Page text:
You don’t have to splurge here, either. Kids don’t need a premium gaming monitor for schoolwork. Anything better than the tiny, low-resolution screen on their laptop will be a huge upgrade. A fairly generic 1080p office-grade monitor, like this HP VH240a, can offer so much more space than a Chromebook screen and look crisper, too.

This is also a great example of where it pays to play the hand-me-down game with technology. If you have a basic computer monitor you’ve been thinking of upgrading for years, don’t spend $100 on a new one for your kid. Give them your monitor and put that $100 towards a nicer monitor for your own work-from-home setup. Everybody wins!

Make sure you adjust the monitor so the top is at your child’s eye level. You can raise it with a monitor stand or just a stack of books. Position it so it’s about an arm’s length away from your child’s face.

Alternatively, you can set your child’s laptop on this adjustable stand, and pair it with a keyboard and mouse.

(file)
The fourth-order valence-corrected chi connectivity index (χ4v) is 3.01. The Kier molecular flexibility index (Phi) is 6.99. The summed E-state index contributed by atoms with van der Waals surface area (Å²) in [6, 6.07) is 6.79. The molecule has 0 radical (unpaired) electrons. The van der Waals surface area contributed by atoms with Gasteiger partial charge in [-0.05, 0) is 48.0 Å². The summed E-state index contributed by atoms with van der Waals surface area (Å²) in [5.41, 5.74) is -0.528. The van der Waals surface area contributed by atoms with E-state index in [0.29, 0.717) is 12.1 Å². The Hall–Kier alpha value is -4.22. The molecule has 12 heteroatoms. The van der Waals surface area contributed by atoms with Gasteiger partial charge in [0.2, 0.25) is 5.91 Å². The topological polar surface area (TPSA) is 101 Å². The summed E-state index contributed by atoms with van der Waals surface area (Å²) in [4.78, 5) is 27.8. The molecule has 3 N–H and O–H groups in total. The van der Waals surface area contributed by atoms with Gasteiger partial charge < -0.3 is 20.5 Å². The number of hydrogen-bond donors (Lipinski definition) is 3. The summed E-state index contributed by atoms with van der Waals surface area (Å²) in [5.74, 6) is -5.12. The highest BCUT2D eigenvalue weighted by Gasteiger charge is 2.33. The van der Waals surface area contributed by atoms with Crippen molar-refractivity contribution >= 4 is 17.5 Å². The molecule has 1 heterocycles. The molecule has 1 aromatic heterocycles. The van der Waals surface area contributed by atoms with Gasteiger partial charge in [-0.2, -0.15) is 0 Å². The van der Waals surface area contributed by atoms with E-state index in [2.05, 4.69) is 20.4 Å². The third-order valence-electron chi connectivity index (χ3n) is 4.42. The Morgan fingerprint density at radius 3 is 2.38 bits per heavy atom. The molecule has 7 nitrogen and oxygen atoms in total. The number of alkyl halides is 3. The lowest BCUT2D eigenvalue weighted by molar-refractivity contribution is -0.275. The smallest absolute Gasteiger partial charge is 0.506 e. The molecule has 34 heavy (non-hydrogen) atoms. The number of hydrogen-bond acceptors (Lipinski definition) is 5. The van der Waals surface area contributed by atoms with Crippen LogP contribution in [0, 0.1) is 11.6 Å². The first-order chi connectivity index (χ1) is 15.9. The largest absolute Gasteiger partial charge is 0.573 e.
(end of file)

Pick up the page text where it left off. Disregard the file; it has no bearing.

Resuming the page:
Once your child is all set up, take a good look. You want her to be able to sit completely straight, without hunching forward. If you notice she’s leaning in, move the screen closer.

Schedule Breaks

Staring at a screen for long stretches isn’t natural for anyone, but it’s especially challenging for children. Zoom fatigue is real! Try using an app or timer to remind your child to take regular breaks throughout the day.

Make good use of these breaks, too, by engaging your child in a classic gym class activity, going for a walk, having a stretch, or enjoying a snack.

Check out these tips for staying healthy when you work at a desk all day. They’re helpful for both kids and adults. It’s also never too early to teach your child about the importance of self-care. If possible, work on developing some fun hobbies you can do with your kids. Trust us, everyone will appreciate the break!

Learning at home shouldn’t be uncomfortable. With a little tweaking and a few product upgrades (or even a stack of books), you can improve your child’s experience and help him avoid backaches and tingly legs.

Jill A. Chafin Jill A. Chafin
Jill A. Chafin is a freelance writer, aerialist, dancer, food enthusiast, outdoor adventurer, and mama, based in Chapel Hill, North Carolina. Read Full Bio »